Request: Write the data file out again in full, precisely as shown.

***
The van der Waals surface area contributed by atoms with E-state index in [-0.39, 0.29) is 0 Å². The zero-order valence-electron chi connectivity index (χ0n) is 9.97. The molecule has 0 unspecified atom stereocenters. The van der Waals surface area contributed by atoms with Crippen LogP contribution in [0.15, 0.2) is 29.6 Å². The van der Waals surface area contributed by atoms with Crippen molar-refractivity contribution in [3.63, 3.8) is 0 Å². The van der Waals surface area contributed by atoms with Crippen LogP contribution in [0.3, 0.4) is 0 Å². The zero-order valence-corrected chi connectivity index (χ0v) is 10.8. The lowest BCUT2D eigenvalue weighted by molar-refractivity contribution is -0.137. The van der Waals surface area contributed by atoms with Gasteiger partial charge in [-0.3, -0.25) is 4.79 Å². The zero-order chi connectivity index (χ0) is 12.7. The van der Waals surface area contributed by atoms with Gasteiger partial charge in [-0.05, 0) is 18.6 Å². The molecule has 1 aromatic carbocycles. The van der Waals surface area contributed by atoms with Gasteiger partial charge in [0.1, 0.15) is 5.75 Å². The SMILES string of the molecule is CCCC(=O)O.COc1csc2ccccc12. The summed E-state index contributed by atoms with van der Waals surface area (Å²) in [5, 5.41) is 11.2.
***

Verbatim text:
The van der Waals surface area contributed by atoms with E-state index in [-0.39, 0.29) is 0 Å². The zero-order valence-electron chi connectivity index (χ0n) is 9.97. The molecule has 0 unspecified atom stereocenters. The van der Waals surface area contributed by atoms with Crippen LogP contribution in [0.15, 0.2) is 29.6 Å². The van der Waals surface area contributed by atoms with Crippen molar-refractivity contribution in [3.63, 3.8) is 0 Å². The van der Waals surface area contributed by atoms with Crippen LogP contribution in [0.3, 0.4) is 0 Å². The zero-order valence-corrected chi connectivity index (χ0v) is 10.8. The lowest BCUT2D eigenvalue weighted by molar-refractivity contribution is -0.137. The van der Waals surface area contributed by atoms with Gasteiger partial charge in [-0.3, -0.25) is 4.79 Å². The zero-order chi connectivity index (χ0) is 12.7. The van der Waals surface area contributed by atoms with Gasteiger partial charge in [-0.05, 0) is 18.6 Å². The molecule has 1 aromatic carbocycles. The van der Waals surface area contributed by atoms with Gasteiger partial charge in [0.1, 0.15) is 5.75 Å². The SMILES string of the molecule is CCCC(=O)O.COc1csc2ccccc12. The summed E-state index contributed by atoms with van der Waals surface area (Å²) in [5, 5.41) is 11.2.